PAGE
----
Published on February 05, 2014
The forested area shown above will be the future site of the new backwoods cabin. PHOTOS SUBMITTED
Published on February 05, 2014
Community Forests International is in the midst of developing a Rural Innovation Campus near Sussex, N.B. and is seeking design ideas from the public for an all-season shelter for guests of the facility. Above, this map shows where the building will be located on the site of the campus. PHOTOS SUBMITTED
SACKVILLE, N.B. – Wanted: design ideas for a “backwoods cabin of the future.”
The team at Community Forests International is in the first stages of developing its Rural Innovation Campus in New Brunswick and is putting out a challenge to all amateur and professional architects, builders, artists and do-it-yourselfers to get involved in designing the very first building for the 580-acre site.
CFI is hosting an international design contest, open to the public, that invites applicants to sketch out their vision for a small, all-season shelter for two that will serve as sleeping and retreat quarters for students, workers and guests of the campus.
Daimen Hardie, CFI co-founder and project director, said community involvement and innovation will be key to the ongoing development and operation of the New Brunswick campus so it was important to start the project off in that vein.
“We wanted to make it as free and as accessible as possible . . . to get the people who want to be there involved in the design,” said Hardie.
With no registration required and no qualifications needed, Hardie said anyone can get involved in this project, from students to artists to green builders and dreamers.
The winner will receive a $1,000 cash prize and will see their vision become reality when CFI staff and volunteers construct the building this summer in a secluded wooded area on the campus site near Sussex.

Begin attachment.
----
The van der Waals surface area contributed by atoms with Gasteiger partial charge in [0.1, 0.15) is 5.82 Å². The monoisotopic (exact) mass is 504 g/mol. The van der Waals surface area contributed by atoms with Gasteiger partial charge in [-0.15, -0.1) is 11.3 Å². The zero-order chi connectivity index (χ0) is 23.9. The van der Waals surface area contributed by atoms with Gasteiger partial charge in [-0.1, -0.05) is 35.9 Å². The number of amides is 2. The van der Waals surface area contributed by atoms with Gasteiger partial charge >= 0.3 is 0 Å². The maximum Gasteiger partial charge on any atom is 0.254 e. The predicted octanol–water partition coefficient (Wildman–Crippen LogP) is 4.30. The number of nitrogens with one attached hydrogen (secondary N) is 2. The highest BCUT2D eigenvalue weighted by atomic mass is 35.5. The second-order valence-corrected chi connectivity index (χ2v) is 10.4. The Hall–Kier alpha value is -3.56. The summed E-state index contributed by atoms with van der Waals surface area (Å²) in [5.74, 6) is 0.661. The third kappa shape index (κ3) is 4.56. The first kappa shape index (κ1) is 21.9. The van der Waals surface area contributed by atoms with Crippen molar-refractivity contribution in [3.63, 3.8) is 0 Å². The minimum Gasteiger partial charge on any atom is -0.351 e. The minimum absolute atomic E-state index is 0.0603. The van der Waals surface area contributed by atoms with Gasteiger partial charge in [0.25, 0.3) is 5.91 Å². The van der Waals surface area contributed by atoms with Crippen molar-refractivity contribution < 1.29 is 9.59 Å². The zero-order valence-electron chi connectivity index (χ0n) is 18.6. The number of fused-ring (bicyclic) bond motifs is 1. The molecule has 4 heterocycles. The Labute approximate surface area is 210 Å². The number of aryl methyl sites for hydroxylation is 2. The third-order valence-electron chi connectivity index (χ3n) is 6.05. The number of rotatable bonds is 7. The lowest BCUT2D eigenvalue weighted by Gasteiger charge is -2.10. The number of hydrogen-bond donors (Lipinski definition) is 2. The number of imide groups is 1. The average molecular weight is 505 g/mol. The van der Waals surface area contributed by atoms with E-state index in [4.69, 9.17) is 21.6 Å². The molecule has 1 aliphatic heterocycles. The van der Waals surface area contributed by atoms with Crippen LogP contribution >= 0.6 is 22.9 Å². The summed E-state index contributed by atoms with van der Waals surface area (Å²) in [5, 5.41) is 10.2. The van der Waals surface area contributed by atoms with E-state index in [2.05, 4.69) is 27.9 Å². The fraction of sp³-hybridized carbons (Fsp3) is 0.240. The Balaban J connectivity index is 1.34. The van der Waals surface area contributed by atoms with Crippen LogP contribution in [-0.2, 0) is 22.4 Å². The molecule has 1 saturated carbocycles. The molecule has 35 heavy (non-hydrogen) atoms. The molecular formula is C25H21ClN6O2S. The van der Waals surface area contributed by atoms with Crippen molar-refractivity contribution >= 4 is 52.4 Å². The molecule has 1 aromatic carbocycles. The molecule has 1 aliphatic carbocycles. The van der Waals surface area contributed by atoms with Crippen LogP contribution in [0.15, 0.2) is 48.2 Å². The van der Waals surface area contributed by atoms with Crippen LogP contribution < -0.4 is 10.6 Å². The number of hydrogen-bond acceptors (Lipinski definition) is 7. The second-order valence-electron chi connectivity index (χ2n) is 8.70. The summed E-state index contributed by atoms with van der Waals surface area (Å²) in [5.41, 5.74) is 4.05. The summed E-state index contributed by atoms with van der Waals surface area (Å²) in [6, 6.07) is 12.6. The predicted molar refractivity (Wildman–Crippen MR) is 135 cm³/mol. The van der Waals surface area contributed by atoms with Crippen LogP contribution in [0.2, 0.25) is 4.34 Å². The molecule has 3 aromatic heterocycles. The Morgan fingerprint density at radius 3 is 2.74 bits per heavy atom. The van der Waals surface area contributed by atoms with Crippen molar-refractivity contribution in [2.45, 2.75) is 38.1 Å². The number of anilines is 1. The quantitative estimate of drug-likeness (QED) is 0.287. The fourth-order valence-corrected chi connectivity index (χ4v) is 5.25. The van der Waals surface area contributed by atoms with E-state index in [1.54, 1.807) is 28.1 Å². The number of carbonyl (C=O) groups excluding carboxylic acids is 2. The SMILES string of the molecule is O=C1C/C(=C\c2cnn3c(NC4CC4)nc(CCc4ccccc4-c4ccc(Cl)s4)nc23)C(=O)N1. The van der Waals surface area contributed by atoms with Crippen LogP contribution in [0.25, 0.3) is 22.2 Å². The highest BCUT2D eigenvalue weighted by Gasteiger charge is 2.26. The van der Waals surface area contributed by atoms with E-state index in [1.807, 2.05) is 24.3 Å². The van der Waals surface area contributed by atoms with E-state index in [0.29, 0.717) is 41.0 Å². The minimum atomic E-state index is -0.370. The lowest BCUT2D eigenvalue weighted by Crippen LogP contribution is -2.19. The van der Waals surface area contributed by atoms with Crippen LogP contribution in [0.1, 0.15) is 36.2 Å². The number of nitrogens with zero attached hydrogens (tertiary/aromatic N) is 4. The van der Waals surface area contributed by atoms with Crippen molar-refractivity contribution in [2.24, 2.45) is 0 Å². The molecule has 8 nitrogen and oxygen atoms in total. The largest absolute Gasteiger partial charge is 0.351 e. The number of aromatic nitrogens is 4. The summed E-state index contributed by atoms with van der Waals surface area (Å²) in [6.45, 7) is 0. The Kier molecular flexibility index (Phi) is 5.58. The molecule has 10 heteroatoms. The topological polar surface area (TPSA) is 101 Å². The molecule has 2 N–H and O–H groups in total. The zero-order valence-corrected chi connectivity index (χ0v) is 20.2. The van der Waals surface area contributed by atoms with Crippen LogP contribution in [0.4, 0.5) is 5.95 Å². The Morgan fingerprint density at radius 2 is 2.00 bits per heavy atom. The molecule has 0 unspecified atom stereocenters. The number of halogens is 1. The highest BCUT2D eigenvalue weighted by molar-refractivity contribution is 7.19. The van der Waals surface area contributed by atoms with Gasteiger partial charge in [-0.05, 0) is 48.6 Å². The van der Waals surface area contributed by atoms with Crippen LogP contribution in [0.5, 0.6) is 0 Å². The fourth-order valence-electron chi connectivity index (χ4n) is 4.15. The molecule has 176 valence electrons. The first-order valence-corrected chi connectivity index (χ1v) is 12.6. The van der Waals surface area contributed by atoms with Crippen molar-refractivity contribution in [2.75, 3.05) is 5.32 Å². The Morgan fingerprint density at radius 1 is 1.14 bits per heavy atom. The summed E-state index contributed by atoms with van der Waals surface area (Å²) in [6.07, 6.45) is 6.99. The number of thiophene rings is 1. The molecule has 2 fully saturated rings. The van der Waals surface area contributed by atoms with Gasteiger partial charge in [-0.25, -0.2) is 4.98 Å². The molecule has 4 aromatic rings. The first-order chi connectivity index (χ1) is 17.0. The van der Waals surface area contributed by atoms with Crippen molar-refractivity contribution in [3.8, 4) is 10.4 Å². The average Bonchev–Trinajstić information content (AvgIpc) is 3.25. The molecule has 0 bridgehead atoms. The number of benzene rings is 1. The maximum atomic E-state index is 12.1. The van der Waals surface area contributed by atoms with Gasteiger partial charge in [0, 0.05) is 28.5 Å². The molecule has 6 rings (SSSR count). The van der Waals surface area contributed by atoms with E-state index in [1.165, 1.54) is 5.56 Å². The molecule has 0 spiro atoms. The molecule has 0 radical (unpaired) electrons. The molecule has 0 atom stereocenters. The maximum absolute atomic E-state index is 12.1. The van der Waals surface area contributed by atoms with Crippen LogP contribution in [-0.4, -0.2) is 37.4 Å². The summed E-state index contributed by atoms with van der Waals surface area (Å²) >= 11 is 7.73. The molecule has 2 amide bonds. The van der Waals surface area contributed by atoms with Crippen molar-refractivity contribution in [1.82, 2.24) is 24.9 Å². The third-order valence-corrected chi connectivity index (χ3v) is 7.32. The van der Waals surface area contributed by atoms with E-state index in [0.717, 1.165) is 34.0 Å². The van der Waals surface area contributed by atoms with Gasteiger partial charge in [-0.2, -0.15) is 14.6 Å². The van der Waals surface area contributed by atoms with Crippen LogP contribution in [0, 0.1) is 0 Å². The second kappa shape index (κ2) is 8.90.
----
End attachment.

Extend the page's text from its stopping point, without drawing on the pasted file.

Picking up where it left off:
Although there are certain criteria that will need to be followed to ensure the project is sustainable and energy-efficient – the building must not exceed 184 square feet, it needs to be constructed of local and non-toxic building materials, and it needs to ‘capture the sun’ – the design itself will be what sets the entries apart, said Hardie.
“In terms of the creative side of things, we’ll leave that up to the people.”
The design competition is part of CFI’s wider Rural Innovation Campus project, a place where CFI will be able to hold workshops and apprenticeships, educate participants on gardening, forestry management, and other environmental topics.
The New Brunswick campus will complement CFI’s parallel efforts overseas, where the organization has already begun development of a similar institution on the island of Pemba, Tanzania.
Jeff Schnurr, CFI founding member, said the first building in Tanzania has already been completed with other facilities in the works. Workshops are already under way and the Pembans are now regularly developing innovative ways to combat climate change, restore and live off their lands, and educate others to do the same.
“We’re moving at full speed over there,” said Schnurr.
He said CFI hopes to pair the two campuses closely, in order to foster an “international exchange of ideas in our collaborative fight against climate change.”
Currently, the CFI team is working on a site design plan for the New Brunswick campus, and has begun opening up some trails, done some forestry work, improved the soil, built a yurt for the summer interns, and is hosting workshops.
“So this is a pretty exciting start,” said Schnurr of the open design contest.
Queries about the design competition have come from as far away as India, Egypt, Dubai and Japan during the Q&A period, so it is certainly drawing lots of interest.
Estelle Drisdelle, another founding member of CFI, said she hopes this contest will spark discussion on sustainable building and how people all over the world can look to nature for inspiration.
She said the campus will be a prime opportunity to begin putting that philosophy into action.
“A lot of young people today want to live off the land. But they need the skills and the training to do so. This is the place to get those skills.”
CFI is now accepting design entries online, up until the Feb. 15 deadline.
All entrants will have their design ideas displayed through an online gallery via the CFI website. The submissions will be judged by a panel of leading architects, artists and builders.
The short-listed entries will be displayed at a public exhibition in downtown Sackville, with the winner to be announced March 1.
For more information, visit http://forestsinternational.org/